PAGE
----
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vapour pressure
Type of information:
experimental study
Adequacy of study:
key study
2 (reliable with restrictions)
Rationale for reliability incl. deficiencies:
study well documented, meets generally accepted scientific principles, acceptable for assessment

Data source

Reference Type:
Vapor Pressures of Gallium Trifluoride, Trichloride, and Triiodide and Their Standard Sublimation Enthalpies
Bruno Brunetti, Vincenzo Piacente, and Paolo Scardala
Bibliographic source:
Journal of Chemical Engineering Data, 55: 98-102

Materials and methods

Test guideline
no guideline followed
Principles of method if other than guideline:
In the present investigation, further measurements of vapor pressures of these gallium trihalides were made by using a torsion assembly, and the sublimation enthalpies were derived from a second- and third-law treatment of the data. As all compounds are very hygroscopic, the cells were loaded in an efficient drybox and rapidly evacuated. The assembly used is practically the same as that described in an our previous work.15 For each of the compounds the pressure measurements in each run were made randomly in both ascending and descending temperature steps even though the data is reported in the tables as ascending. Three conventional graphite torsion cells with both effusion holes having a nominal diameter of 0.5 mm (cell A), 1.0 mm (cell B), and 1.6 mm (cell C) were used. The instrumental constants of these cells necessary to convert the measured torsion angles into pressure values were determined and checked in runs carried out before and during the study of the compounds by vaporizing very pure standards, the vapor pressures of which are well-known, in two different temperature ranges. In particular lead16 from (850 to 1100) K and benzoic acid17 from (300 to 400) K were used as standards. The torsion constants so obtained were found reproducible within about (5 to 8) % of their average values. Cell A was also employed to measure vapor pressures by the Knudsen method using the well-known equation18 p ) K·dg/ dt · (T/M)1/2. The constant K necessary to convert the rate of mass loss of the sample (dg/dt) at the experimental temperature T to pressure values was evaluated using benzoic acid in separate experiments, where M is the molecular weight of the vapor. The rate of mass loss of the sample was measured by a vacuum thermobalance (Chan 1000) to which the torsion assembly was suspended.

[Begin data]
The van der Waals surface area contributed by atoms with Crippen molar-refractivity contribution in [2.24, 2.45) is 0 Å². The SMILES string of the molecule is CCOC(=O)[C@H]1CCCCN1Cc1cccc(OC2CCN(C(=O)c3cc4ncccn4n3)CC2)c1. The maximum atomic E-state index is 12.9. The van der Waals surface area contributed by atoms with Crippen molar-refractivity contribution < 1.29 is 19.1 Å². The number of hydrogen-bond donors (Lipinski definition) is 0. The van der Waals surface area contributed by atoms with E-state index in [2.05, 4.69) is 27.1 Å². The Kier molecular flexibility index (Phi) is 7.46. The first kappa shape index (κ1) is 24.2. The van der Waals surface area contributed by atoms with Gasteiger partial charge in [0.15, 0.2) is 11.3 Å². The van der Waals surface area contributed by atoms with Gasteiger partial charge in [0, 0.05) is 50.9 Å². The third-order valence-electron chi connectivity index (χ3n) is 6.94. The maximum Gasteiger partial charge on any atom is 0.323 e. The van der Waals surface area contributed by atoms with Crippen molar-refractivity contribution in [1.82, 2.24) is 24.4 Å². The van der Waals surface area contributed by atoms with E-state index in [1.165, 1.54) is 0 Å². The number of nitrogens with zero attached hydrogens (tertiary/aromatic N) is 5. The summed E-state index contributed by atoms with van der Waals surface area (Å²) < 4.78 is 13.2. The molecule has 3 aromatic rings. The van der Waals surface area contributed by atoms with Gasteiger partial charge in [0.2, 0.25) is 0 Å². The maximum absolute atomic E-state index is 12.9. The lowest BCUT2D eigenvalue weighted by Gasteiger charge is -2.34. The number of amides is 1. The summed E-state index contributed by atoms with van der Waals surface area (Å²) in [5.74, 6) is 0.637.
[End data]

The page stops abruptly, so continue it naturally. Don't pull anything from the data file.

GLP compliance:
not specified
Type of method:
effusion method: Knudsen cell
and via the torsion effusion method

Test material

Constituent 1
Chemical structure
Reference substance name:
Gallium trichloride
EC Number:
EC Name:
Gallium trichloride
Cas Number:
Molecular formula:
gallium trichloride
Test material form:
not specified

Results and discussion

Vapour pressureopen allclose all
Key result
Test no.:
293 K
Vapour pressure:
7.48 Pa
Test no.:
298 K
Vapour pressure:
14.83 Pa

Any other information on results incl. tables

temperature depence of the vapour pressure for GaCl3 according to torsion method:

log(p/Pa) = 13.80 -3800/(T/K) (from 289 to 308 K)

Applicant's summary and conclusion

The vapour pressure of GaCl3 at 20°C (293 K) is 7.48 Pa according to Knudsen method. The temperature depence of the vapour pressure of GaCl3 according to the torsion method is log(p/Pa) = 13.80 - 3800/(T/K) (from 289 to 308 K).